Exploring the Scientific Method

Cases and Questions

Author: Steven Gimbel

Publisher: University of Chicago Press

ISBN: 0226294838

Category: Philosophy

Page: 406

View: 5785

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From their grade school classrooms forward, students of science are encouraged to memorize and adhere to the “scientific method”—a model of inquiry consisting of five to seven neatly laid-out steps, often in the form of a flowchart. But walk into the office of a theoretical physicist or the laboratory of a biochemist and ask “Which step are you on?” and you will likely receive a blank stare. This is not how science works. But science does work, and here award-winning teacher and scholar Steven Gimbel provides students the tools to answer for themselves this question: What actually is the scientific method? Exploring the Scientific Method pairs classic and contemporary readings in the philosophy of science with milestones in scientific discovery to illustrate the foundational issues underlying scientific methodology. Students are asked to select one of nine possible fields—astronomy, physics, chemistry, genetics, evolutionary biology, psychology, sociology, economics, or geology—and through carefully crafted case studies trace its historical progression, all while evaluating whether scientific practice in each case reflects the methodological claims of the philosophers. This approach allows students to see the philosophy of science in action and to determine for themselves what scientists do and how they ought to do it. Exploring the Scientific Method will be a welcome resource to introductory science courses and all courses in the history and philosophy of science.

Science and the Quest for Meaning

Author: Alfred I. Tauber

Publisher: N.A

ISBN: N.A

Category: Science

Page: 255

View: 7961

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In this deeply thoughtful exploration, Alfred Tauber, a practicing scientist and highly regarded philosopher, eloquently traces the history of the philosophy of science, seeking in the end to place science within the humanistic context from which it originated. Avoiding the dogmatism that has defined both extremes in the recent "Science Wars" and presenting a conception of reason that lifts the discussion out of the interminable debates about objectivity and neutrality, Tauber offers a way of understanding science as an evolving relationship between facts and the values that govern their discovery and applications. This timely philosophy of science presents a centrist but highly consequently view, wherein "truth" and "objectivity" can function as working ideals and serve as pragmatic tools within the sociological context in which they reside. For if the humanization of science is to reach completion, it must reveal not only the meaning it receives from its social and cultural settings but also that which it lends to them. Packed with well-chosen case studies, Science and the Quest for Meaning is a trust-worthy and engaging introduction to the history of, and the current debate surrounding, the philosophy of science.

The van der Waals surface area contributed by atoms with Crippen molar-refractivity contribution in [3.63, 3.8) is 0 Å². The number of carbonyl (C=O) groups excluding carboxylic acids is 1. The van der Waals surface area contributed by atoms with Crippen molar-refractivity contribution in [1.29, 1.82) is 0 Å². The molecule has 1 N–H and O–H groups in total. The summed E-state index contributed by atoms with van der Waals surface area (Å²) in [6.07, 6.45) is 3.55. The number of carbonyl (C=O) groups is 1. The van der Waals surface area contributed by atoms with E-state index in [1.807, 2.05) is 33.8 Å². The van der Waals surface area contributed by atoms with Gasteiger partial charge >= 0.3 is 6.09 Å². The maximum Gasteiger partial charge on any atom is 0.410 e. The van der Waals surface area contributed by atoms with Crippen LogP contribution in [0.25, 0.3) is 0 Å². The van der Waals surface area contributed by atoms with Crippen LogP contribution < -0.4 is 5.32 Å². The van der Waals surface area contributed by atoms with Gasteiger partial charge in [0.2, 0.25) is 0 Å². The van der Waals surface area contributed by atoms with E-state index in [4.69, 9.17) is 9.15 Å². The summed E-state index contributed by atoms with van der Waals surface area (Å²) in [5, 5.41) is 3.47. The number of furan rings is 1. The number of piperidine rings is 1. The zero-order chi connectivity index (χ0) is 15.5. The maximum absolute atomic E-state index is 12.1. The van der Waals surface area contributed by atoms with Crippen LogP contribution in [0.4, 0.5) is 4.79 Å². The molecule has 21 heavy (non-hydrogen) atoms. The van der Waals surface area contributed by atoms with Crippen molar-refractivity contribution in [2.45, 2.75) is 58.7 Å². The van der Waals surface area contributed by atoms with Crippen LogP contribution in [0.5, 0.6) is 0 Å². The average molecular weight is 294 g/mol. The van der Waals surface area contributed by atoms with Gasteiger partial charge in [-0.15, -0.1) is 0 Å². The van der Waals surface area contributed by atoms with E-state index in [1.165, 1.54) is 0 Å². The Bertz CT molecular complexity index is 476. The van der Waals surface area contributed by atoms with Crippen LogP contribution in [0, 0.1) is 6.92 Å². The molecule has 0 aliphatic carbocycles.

Exploring Faith and Reason

The Reconciliation of Christianity and Biological Evolution

Author: Bruce Glass

Publisher: Dbg Publishing

ISBN: 9780578110479

Category: Evolution (Biology)

Page: 296

View: 9618